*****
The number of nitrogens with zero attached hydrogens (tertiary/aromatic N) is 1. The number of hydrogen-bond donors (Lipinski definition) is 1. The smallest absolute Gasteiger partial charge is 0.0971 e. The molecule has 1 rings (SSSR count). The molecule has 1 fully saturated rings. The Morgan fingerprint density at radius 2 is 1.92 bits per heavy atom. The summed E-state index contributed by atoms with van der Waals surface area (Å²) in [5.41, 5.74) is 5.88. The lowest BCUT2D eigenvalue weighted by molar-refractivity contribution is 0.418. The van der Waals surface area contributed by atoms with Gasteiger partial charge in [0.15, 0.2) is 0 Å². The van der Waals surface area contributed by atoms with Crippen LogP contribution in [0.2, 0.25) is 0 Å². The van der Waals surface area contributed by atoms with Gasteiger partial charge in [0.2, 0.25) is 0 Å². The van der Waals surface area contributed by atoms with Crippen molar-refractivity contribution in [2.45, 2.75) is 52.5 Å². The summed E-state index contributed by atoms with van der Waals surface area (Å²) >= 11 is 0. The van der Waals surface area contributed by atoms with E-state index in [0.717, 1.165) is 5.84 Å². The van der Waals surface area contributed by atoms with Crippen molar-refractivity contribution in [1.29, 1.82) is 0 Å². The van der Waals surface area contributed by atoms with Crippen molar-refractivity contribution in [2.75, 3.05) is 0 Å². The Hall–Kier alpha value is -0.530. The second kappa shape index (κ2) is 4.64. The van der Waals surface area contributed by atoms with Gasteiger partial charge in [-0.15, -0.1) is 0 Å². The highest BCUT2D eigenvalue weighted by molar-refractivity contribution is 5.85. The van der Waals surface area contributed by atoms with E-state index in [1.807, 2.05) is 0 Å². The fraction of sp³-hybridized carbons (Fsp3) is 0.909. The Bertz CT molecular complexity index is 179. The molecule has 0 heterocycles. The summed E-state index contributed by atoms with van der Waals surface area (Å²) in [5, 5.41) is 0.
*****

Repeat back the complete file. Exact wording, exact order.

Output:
The number of nitrogens with zero attached hydrogens (tertiary/aromatic N) is 1. The number of hydrogen-bond donors (Lipinski definition) is 1. The smallest absolute Gasteiger partial charge is 0.0971 e. The molecule has 1 rings (SSSR count). The molecule has 1 fully saturated rings. The Morgan fingerprint density at radius 2 is 1.92 bits per heavy atom. The summed E-state index contributed by atoms with van der Waals surface area (Å²) in [5.41, 5.74) is 5.88. The lowest BCUT2D eigenvalue weighted by molar-refractivity contribution is 0.418. The van der Waals surface area contributed by atoms with Gasteiger partial charge in [0.15, 0.2) is 0 Å². The van der Waals surface area contributed by atoms with Crippen LogP contribution in [0.2, 0.25) is 0 Å². The van der Waals surface area contributed by atoms with Gasteiger partial charge in [0.2, 0.25) is 0 Å². The van der Waals surface area contributed by atoms with Crippen molar-refractivity contribution in [2.45, 2.75) is 52.5 Å². The summed E-state index contributed by atoms with van der Waals surface area (Å²) >= 11 is 0. The van der Waals surface area contributed by atoms with E-state index in [0.717, 1.165) is 5.84 Å². The van der Waals surface area contributed by atoms with Crippen molar-refractivity contribution in [1.29, 1.82) is 0 Å². The van der Waals surface area contributed by atoms with Crippen molar-refractivity contribution in [2.75, 3.05) is 0 Å². The Hall–Kier alpha value is -0.530. The second kappa shape index (κ2) is 4.64. The van der Waals surface area contributed by atoms with Gasteiger partial charge in [-0.15, -0.1) is 0 Å². The highest BCUT2D eigenvalue weighted by molar-refractivity contribution is 5.85. The van der Waals surface area contributed by atoms with E-state index in [1.807, 2.05) is 0 Å². The fraction of sp³-hybridized carbons (Fsp3) is 0.909. The Bertz CT molecular complexity index is 179. The molecule has 0 heterocycles. The summed E-state index contributed by atoms with van der Waals surface area (Å²) in [5, 5.41) is 0.